History Trivia –Create Your Own Games
Would you like to learn about history while having fun with your kids? Why not put together a set of questions and create a history quiz for your kids and their friends? History trivia questions can be selected from many different web sites. With a few 3 x 5 cards and a little research, you can create your own U.S. History trivia game, or World History trivia game. Or mix it up and create a random trivia history quiz, using lots of fun trivia gleaned from various Web sites. You can find Web sites that explore everything from pre-history to the story of space exploration.
There are multiple ways to create these fun history trivia games. When putting together history trivia games for younger kids, the questions should be relatively easy, such as, “How many stars were on the first U.S. flag?” Or “Who was the first president?” For this simple game, you have someone read a question and the first person who answers wins a point. Have a set number of points to win the game.
Mix it up – Play in Teams
Then, mix it up a bit. Older kids and adults can play together in teams. Put one adult and one child on a team, or split the entire group into various teams. In this case, questions can be much more advanced. Have the team leader throw a dice to determine who goes first. Each team leader can select a face-down 3 x 5 card and read the question to their team. If you want, the teams can discuss the questions. Or, if the questions are really advanced, kids can use their phones, laptops or tablets to look up the answer. This not only gives them the opportunity to answer the questions, but also teaches them to do competent research.
But – to make it more competitive, use your phone or a time keeper and set a specific amount of time. If a group goes too long deciding the correct answer, just send the same question on to the next team. You can decide in advance how many points the winning team must accumulate.
Where to Get the History Trivia Questions
There are some great web sites available for history research. You can find history trivia questions and answers, or do some simple research and create your own questions and answers. You can even have the individual game-players or teams come up with the questions in advance and then switch them up when it comes time to play the game.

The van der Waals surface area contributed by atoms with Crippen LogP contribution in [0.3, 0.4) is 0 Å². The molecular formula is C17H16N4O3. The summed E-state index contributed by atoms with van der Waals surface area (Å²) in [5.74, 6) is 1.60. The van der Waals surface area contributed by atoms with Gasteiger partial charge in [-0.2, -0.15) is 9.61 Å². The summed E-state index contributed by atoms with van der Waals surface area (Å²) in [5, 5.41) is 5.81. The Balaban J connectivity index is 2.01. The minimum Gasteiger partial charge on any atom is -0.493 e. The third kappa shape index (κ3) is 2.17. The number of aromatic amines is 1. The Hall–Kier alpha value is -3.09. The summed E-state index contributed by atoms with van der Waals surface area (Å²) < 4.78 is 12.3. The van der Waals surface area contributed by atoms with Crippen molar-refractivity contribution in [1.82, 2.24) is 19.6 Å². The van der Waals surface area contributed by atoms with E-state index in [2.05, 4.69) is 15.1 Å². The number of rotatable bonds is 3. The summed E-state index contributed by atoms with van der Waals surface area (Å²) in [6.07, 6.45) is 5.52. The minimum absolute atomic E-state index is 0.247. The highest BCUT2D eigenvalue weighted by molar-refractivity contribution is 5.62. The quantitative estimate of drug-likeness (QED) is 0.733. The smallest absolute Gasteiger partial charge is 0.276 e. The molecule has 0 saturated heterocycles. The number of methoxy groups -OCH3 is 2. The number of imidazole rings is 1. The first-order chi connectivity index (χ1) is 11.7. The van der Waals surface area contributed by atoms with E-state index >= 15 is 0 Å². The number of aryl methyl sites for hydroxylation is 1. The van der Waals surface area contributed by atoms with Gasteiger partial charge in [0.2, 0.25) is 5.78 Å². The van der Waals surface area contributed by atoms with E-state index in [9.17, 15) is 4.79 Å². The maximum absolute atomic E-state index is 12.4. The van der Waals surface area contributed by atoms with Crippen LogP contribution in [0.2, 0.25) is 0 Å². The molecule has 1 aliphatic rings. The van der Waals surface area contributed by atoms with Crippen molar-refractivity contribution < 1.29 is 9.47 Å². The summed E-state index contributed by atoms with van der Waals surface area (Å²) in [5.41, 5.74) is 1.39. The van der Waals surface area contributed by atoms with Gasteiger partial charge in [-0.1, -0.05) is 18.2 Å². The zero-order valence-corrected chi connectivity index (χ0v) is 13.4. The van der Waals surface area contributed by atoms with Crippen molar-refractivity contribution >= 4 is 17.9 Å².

The Web site Historynet contains a daily trivia history quiz create your own quiz questions. The site also has many interesting articles exploring historical facts and figures. The site has history magazines for sale, covering everything from the Civil War to Vietnam, available to download onto tablets and IPads.
Travel Back in Time
One area where many people lack solid information is what is known as prehistory. It’s easy to create a whole file of history trivia that centers on what the world was like before man stepped into the picture and started recording history. The Public Broadcasting System (PBS) has a great site on Evolution covering such topics as change and transformation in various life forms. There are sections for students and teachers, and the site is colorful and informative. For students interested in learning about diversity and extinctions, even the theories of Darwin, this is a great web site, with lots of solid historical terminology explained – a great place to pull historical trivia from.
The Web site Becoming Human also explores pre-historical eras, in a fun and interesting way. Want to learn how humans crafted their first tools? You can watch an interactive documentary or go to the “learning center,” where kids can engage in such activities such as exploring the “Chromosome Connection,” or learn about “Building Bodies.”
U.S. History Trivia
You can limit your research for the games to whatever your students are pursuing in school. If they’re learning American history, there are a number of web sites where you can get solid U.S. history trivia. For instance. The Library of Congress history section contains an amazing amount of illustrated information about U.S. History that will draw students in and get them interested. There are films, prints and photographs, sound recordings and even old newspapers for students to review.